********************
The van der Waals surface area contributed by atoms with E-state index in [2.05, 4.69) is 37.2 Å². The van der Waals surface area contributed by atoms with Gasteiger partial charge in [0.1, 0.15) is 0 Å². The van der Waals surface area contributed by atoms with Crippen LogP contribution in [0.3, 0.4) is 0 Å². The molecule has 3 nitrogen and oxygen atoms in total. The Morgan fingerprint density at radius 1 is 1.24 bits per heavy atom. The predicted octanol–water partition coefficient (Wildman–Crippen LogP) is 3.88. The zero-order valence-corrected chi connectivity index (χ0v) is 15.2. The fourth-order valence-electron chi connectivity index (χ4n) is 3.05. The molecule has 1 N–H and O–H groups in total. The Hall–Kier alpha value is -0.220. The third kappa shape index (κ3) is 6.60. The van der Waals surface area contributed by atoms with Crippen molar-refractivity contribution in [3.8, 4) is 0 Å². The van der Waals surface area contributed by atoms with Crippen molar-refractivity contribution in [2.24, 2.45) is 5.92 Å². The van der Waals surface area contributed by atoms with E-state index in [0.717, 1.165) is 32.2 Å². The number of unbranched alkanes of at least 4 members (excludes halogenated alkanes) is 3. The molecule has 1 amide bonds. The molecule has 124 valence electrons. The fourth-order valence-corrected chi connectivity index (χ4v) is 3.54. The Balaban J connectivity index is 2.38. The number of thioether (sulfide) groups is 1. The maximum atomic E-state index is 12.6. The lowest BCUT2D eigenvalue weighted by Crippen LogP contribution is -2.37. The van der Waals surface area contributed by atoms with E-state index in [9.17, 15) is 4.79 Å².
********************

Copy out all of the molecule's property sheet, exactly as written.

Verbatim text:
The van der Waals surface area contributed by atoms with E-state index in [2.05, 4.69) is 37.2 Å². The van der Waals surface area contributed by atoms with Gasteiger partial charge in [0.1, 0.15) is 0 Å². The van der Waals surface area contributed by atoms with Crippen LogP contribution in [0.3, 0.4) is 0 Å². The molecule has 3 nitrogen and oxygen atoms in total. The Morgan fingerprint density at radius 1 is 1.24 bits per heavy atom. The predicted octanol–water partition coefficient (Wildman–Crippen LogP) is 3.88. The zero-order valence-corrected chi connectivity index (χ0v) is 15.2. The fourth-order valence-electron chi connectivity index (χ4n) is 3.05. The molecule has 1 N–H and O–H groups in total. The Hall–Kier alpha value is -0.220. The third kappa shape index (κ3) is 6.60. The van der Waals surface area contributed by atoms with Crippen molar-refractivity contribution in [3.8, 4) is 0 Å². The van der Waals surface area contributed by atoms with Crippen molar-refractivity contribution in [2.24, 2.45) is 5.92 Å². The van der Waals surface area contributed by atoms with E-state index in [0.717, 1.165) is 32.2 Å². The number of unbranched alkanes of at least 4 members (excludes halogenated alkanes) is 3. The molecule has 1 amide bonds. The molecule has 124 valence electrons. The fourth-order valence-corrected chi connectivity index (χ4v) is 3.54. The Balaban J connectivity index is 2.38. The number of thioether (sulfide) groups is 1. The maximum atomic E-state index is 12.6. The lowest BCUT2D eigenvalue weighted by Crippen LogP contribution is -2.37. The van der Waals surface area contributed by atoms with E-state index in [9.17, 15) is 4.79 Å².